Local Gumbaynggirr - Dunghutti woman and inclusivity champion June Riemer has been named the Cancer Institute NSW Aboriginal Woman of the Year, one of the top accolades at the NSW Women of the Year Awards.
Ms Riemer has been a strong advocate for Aboriginal people and those living with a disability for 40 years and said she hopes to encourage more NSW women to reach their potential.
"Women should never give up on our aspirations because we have proven to be the backbone of this country," she said.
"Continue the journey to achieve your dreams and always believe in your ability to make them come true."
June has spent 40 years championing the rights of First Nations People and those living with a disability. She was instrumental in developing films, tools and templates for people with a disability, drawing on Aboriginal artwork, storytelling and culture and included the first research on autism in Indigenous communities.
Ms Riemer led national conferences and workshops on working with Aboriginal people inclusively and culturally appropriate access to the National Disability Insurance Scheme.
An accomplished speaker, Ms Riemer shared insights from rural and remote Aboriginal communities at the United Nations. She is also an active member of the Commonwealth Disabled People's Forum and Pacific Disability Forum.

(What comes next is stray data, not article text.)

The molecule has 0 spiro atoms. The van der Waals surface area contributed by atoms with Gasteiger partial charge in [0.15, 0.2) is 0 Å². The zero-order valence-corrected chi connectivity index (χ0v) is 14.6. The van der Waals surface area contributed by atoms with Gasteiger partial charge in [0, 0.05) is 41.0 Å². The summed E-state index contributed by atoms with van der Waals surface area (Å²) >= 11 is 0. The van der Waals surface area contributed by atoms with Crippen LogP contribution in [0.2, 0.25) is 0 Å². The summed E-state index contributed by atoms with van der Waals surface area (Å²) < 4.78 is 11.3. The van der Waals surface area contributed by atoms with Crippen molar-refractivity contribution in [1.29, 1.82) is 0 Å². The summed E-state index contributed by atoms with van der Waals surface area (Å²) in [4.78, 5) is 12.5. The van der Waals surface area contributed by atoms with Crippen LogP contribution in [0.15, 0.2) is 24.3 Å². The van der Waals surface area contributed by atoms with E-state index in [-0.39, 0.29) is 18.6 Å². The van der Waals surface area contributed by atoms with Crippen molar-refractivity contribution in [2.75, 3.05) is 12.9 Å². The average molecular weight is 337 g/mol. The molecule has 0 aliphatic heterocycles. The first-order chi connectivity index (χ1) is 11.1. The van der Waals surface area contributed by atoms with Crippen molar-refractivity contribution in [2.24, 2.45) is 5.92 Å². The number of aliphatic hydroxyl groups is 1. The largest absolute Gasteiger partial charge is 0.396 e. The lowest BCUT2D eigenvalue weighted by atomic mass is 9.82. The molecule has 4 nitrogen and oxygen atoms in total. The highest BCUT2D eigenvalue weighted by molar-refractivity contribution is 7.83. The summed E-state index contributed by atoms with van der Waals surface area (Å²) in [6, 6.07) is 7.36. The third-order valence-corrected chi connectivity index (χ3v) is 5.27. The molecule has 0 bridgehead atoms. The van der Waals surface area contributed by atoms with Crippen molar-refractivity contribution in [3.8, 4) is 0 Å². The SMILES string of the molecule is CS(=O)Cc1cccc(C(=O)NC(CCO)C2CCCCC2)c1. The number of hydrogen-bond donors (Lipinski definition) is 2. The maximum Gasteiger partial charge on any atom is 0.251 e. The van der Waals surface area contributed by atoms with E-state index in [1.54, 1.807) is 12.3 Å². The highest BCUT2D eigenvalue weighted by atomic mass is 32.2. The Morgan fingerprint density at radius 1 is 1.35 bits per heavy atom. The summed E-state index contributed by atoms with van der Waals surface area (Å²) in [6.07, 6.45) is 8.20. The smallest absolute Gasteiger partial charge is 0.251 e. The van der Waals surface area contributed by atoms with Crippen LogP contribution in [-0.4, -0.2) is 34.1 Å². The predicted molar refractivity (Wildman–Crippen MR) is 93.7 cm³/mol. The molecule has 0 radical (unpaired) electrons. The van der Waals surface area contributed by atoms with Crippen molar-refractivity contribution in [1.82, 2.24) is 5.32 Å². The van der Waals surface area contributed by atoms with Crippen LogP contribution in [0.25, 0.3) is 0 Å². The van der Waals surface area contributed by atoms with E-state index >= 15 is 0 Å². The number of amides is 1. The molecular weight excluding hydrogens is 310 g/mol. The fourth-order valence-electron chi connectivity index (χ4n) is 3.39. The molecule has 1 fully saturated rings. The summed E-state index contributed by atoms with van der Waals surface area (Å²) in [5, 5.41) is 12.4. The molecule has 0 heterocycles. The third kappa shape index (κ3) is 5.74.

Member for Oxley Melinda Pavey has congratulated Ms Riemer and said she has been a strong advocate for Aboriginal people and those living with a disability.
"June is a role model in our community, dedicating every day to making life better for Indigenous people living in our State," Ms Pavey said.
"Her research on autism in Aboriginal communities is having a real impact on people and is entirely deserving of the highest recognition."
Minister for Women Bronnie Taylor said that Ms Riemer has worked for the First People's Disability Network for a decade, ensuring Aboriginal voices and cultural beliefs are incorporated into policies and planning.
"June's work highlights the power and potential of incorporating Indigenous culture into materials and resources to improve wellbeing," Mrs Taylor said.
"Awards like this celebrate and elevate the voices of just some of inspirational women like June who are helping us build a safer, stronger NSW."